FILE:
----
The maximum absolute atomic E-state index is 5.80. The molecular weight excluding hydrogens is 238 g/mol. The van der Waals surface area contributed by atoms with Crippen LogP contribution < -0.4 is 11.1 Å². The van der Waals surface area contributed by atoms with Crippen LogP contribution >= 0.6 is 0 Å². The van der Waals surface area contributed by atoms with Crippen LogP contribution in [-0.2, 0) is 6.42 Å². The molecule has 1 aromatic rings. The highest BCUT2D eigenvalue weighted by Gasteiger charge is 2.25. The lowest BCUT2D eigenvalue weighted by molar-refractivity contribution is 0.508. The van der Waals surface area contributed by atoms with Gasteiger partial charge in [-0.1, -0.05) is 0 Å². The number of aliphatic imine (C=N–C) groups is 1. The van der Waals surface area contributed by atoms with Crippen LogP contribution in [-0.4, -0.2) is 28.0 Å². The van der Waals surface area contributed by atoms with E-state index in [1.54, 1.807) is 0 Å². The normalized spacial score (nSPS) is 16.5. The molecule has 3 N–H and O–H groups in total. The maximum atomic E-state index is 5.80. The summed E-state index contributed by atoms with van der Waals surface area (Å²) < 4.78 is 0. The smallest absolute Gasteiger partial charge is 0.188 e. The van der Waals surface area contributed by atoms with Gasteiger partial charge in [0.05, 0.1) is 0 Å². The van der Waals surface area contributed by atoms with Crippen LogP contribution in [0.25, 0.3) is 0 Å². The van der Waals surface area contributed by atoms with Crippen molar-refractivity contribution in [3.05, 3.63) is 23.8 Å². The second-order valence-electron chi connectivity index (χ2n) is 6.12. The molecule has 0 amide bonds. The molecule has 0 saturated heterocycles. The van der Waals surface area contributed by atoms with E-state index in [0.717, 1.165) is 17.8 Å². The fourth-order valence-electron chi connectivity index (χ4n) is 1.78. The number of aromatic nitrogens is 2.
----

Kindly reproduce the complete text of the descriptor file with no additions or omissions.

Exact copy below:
The maximum absolute atomic E-state index is 5.80. The molecular weight excluding hydrogens is 238 g/mol. The van der Waals surface area contributed by atoms with Crippen LogP contribution < -0.4 is 11.1 Å². The van der Waals surface area contributed by atoms with Crippen LogP contribution >= 0.6 is 0 Å². The van der Waals surface area contributed by atoms with Crippen LogP contribution in [-0.2, 0) is 6.42 Å². The molecule has 1 aromatic rings. The highest BCUT2D eigenvalue weighted by Gasteiger charge is 2.25. The lowest BCUT2D eigenvalue weighted by molar-refractivity contribution is 0.508. The van der Waals surface area contributed by atoms with Gasteiger partial charge in [-0.1, -0.05) is 0 Å². The number of aliphatic imine (C=N–C) groups is 1. The van der Waals surface area contributed by atoms with Crippen LogP contribution in [-0.4, -0.2) is 28.0 Å². The van der Waals surface area contributed by atoms with E-state index in [1.54, 1.807) is 0 Å². The normalized spacial score (nSPS) is 16.5. The molecule has 3 N–H and O–H groups in total. The maximum atomic E-state index is 5.80. The summed E-state index contributed by atoms with van der Waals surface area (Å²) < 4.78 is 0. The smallest absolute Gasteiger partial charge is 0.188 e. The van der Waals surface area contributed by atoms with Gasteiger partial charge in [0.05, 0.1) is 0 Å². The van der Waals surface area contributed by atoms with Crippen LogP contribution in [0.25, 0.3) is 0 Å². The van der Waals surface area contributed by atoms with Crippen molar-refractivity contribution in [3.05, 3.63) is 23.8 Å². The second-order valence-electron chi connectivity index (χ2n) is 6.12. The molecule has 0 amide bonds. The molecule has 0 saturated heterocycles. The van der Waals surface area contributed by atoms with E-state index in [0.717, 1.165) is 17.8 Å². The fourth-order valence-electron chi connectivity index (χ4n) is 1.78. The number of aromatic nitrogens is 2.